J.K. Fabrication is based in Seattle on the south side of the Ship Canal locks where it specializes in the fabrication of a wide range of hydraulic deck equipment from durable anchor winches to longline, crab and seine gear used on the bigger commercial fishing vessels. JK stands for owner Jim Kreider who has been in the business for 40 years and has a wide range of products and options to fit almost any skipper's needs.

Asked about his most notable sale of 2018, he mentioned a Sitka, Alaska family with four seiners who purchased four of his 20-18 stainless steel anchor winches. These are all of very rugged construction, built for maximum strength and long life, with oil bath chain drive and hand wheel brake assembly for control in all conditions.

The family has also fitted their boats with JK's stainless steel rail rollers. These are also built to last from 4" heavy wall stainless steel schedule 80 pipe on the horizontal. They run on bronze bushings and are oil-filled for continuous lubrication. Many options are available from 7.5 inches to 30 inches wide. This is a popular item with numerous installations in Alaska, Jim pointed out.

TrapMaster Digital Counter

The TrapMaster brings digital electronics to the working deck of fishing vessels engaged in crabbing, trawling and bottom fishing. It was invented by John Smith, a long-time Newport, Oregon fishermen who has perfected a device with five primary functions. They are:

1) Launching pots/traps, informing the crew (using a buzzer) of when to release pots/traps to measure launching distance using GPS, and monitor pots/traps with ease,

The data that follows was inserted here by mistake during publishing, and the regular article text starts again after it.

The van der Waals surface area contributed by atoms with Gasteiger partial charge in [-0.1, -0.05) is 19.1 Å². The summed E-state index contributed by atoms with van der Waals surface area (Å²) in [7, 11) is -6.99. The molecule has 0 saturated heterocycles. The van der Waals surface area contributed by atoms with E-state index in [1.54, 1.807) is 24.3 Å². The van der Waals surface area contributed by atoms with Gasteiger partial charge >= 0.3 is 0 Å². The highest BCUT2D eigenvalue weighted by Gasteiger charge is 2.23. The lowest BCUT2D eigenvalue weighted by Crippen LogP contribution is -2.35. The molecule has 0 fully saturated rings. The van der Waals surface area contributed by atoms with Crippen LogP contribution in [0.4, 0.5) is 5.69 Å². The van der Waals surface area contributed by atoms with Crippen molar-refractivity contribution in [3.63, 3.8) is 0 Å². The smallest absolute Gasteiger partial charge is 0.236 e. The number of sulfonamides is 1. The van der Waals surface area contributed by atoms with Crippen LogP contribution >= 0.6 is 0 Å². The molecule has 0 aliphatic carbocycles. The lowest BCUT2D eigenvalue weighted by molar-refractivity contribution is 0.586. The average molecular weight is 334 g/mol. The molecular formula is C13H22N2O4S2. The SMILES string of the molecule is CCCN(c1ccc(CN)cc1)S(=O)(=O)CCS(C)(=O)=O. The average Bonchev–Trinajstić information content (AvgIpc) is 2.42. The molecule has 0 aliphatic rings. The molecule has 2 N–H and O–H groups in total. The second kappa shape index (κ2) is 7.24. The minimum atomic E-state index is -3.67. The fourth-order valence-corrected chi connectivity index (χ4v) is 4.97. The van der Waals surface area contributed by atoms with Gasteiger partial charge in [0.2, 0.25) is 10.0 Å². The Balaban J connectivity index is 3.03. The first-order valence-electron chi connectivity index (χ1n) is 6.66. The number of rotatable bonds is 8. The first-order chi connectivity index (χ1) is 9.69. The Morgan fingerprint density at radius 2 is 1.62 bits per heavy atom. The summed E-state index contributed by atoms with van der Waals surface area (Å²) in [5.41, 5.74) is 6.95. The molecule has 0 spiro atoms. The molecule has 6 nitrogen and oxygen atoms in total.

2) Counting the pots/traps as they are being run in a string.

3) On pulling the pots, the counter then counts each crab with an infrared beam.

4) Calculates the average of crabs per trap and displays the number.

5) Trawling, it measures wire/rope running off the winches in fathoms by a digital readout located on each winch for the crew, and sends it to the main console in the wheelhouse.

Every device is handmade with care with US-made parts and lots of testing to ensure a quality product.

Life Cell Marine Safety Life Cell

Marysville, Washington-based Kinematics Marine offers a full line of gear including gillnet drums and rollers. Photo by Illayana Brown.

Life Cell is a buoyant, float-free device from Australia that combines a life ring and a ditch kit in one device. Safety equipment is often stored under seats, in gunwales or under bunks making it difficult to locate in a time of emergency. Life Cell however combines all of this essential safety equipment in a flotation device which significantly reduces the chance of these safety items being lost or unable to be found in time to abandon the vessel. It is simple to use even in bad conditions and comes with lanyards so that users can tether themselves together and to the package.

It is highly visible with clear signage and is designed to be mounted on a bracket in an accessible location where it can automatically deploy in the event of a boat sinking or capsizing. The Life Cell has been approved by several national boating authorities as a "Life Saving Appliance" and is classified as a Throwable Buoyancy Device that can support 1-4 persons.